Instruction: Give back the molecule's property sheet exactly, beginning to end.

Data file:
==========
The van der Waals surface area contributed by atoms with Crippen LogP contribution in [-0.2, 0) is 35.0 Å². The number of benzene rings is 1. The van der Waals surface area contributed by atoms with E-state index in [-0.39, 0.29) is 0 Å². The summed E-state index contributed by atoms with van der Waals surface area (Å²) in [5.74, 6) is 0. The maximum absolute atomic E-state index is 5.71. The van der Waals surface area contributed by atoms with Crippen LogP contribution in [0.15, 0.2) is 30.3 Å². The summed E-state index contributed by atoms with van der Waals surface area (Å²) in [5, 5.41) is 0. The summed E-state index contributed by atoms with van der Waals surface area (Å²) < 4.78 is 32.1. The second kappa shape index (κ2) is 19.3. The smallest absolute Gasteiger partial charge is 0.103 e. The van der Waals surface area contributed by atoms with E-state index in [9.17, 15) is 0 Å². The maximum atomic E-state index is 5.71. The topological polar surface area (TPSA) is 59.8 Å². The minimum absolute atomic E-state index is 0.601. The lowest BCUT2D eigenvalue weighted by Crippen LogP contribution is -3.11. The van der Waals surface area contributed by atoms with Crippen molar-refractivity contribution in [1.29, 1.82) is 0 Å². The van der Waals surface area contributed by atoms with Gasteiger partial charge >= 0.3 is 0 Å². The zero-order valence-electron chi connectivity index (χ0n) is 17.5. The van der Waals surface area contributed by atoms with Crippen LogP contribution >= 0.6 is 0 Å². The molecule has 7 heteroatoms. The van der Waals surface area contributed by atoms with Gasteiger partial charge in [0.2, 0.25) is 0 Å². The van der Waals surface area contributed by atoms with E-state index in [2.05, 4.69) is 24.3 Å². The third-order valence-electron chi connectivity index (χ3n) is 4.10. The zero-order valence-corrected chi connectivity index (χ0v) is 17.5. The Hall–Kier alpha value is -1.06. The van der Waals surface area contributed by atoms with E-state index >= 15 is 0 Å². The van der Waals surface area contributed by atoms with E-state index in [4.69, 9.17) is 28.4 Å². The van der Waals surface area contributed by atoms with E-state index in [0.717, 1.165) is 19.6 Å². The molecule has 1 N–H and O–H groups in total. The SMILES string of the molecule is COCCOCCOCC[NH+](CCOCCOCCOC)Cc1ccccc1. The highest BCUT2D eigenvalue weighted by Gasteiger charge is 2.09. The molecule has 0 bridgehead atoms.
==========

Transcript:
The van der Waals surface area contributed by atoms with Crippen LogP contribution in [-0.2, 0) is 35.0 Å². The number of benzene rings is 1. The van der Waals surface area contributed by atoms with E-state index in [-0.39, 0.29) is 0 Å². The summed E-state index contributed by atoms with van der Waals surface area (Å²) in [5.74, 6) is 0. The maximum absolute atomic E-state index is 5.71. The van der Waals surface area contributed by atoms with Crippen LogP contribution in [0.15, 0.2) is 30.3 Å². The summed E-state index contributed by atoms with van der Waals surface area (Å²) in [5, 5.41) is 0. The summed E-state index contributed by atoms with van der Waals surface area (Å²) < 4.78 is 32.1. The second kappa shape index (κ2) is 19.3. The smallest absolute Gasteiger partial charge is 0.103 e. The van der Waals surface area contributed by atoms with E-state index in [9.17, 15) is 0 Å². The maximum atomic E-state index is 5.71. The topological polar surface area (TPSA) is 59.8 Å². The minimum absolute atomic E-state index is 0.601. The lowest BCUT2D eigenvalue weighted by Crippen LogP contribution is -3.11. The van der Waals surface area contributed by atoms with Crippen molar-refractivity contribution in [1.29, 1.82) is 0 Å². The van der Waals surface area contributed by atoms with Gasteiger partial charge >= 0.3 is 0 Å². The zero-order valence-electron chi connectivity index (χ0n) is 17.5. The van der Waals surface area contributed by atoms with Crippen LogP contribution >= 0.6 is 0 Å². The molecule has 7 heteroatoms. The van der Waals surface area contributed by atoms with Gasteiger partial charge in [0.2, 0.25) is 0 Å². The van der Waals surface area contributed by atoms with E-state index in [2.05, 4.69) is 24.3 Å². The third-order valence-electron chi connectivity index (χ3n) is 4.10. The zero-order valence-corrected chi connectivity index (χ0v) is 17.5. The Hall–Kier alpha value is -1.06. The van der Waals surface area contributed by atoms with E-state index >= 15 is 0 Å². The van der Waals surface area contributed by atoms with E-state index in [4.69, 9.17) is 28.4 Å². The van der Waals surface area contributed by atoms with E-state index in [0.717, 1.165) is 19.6 Å². The molecule has 1 N–H and O–H groups in total. The SMILES string of the molecule is COCCOCCOCC[NH+](CCOCCOCCOC)Cc1ccccc1. The highest BCUT2D eigenvalue weighted by Gasteiger charge is 2.09. The molecule has 0 bridgehead atoms.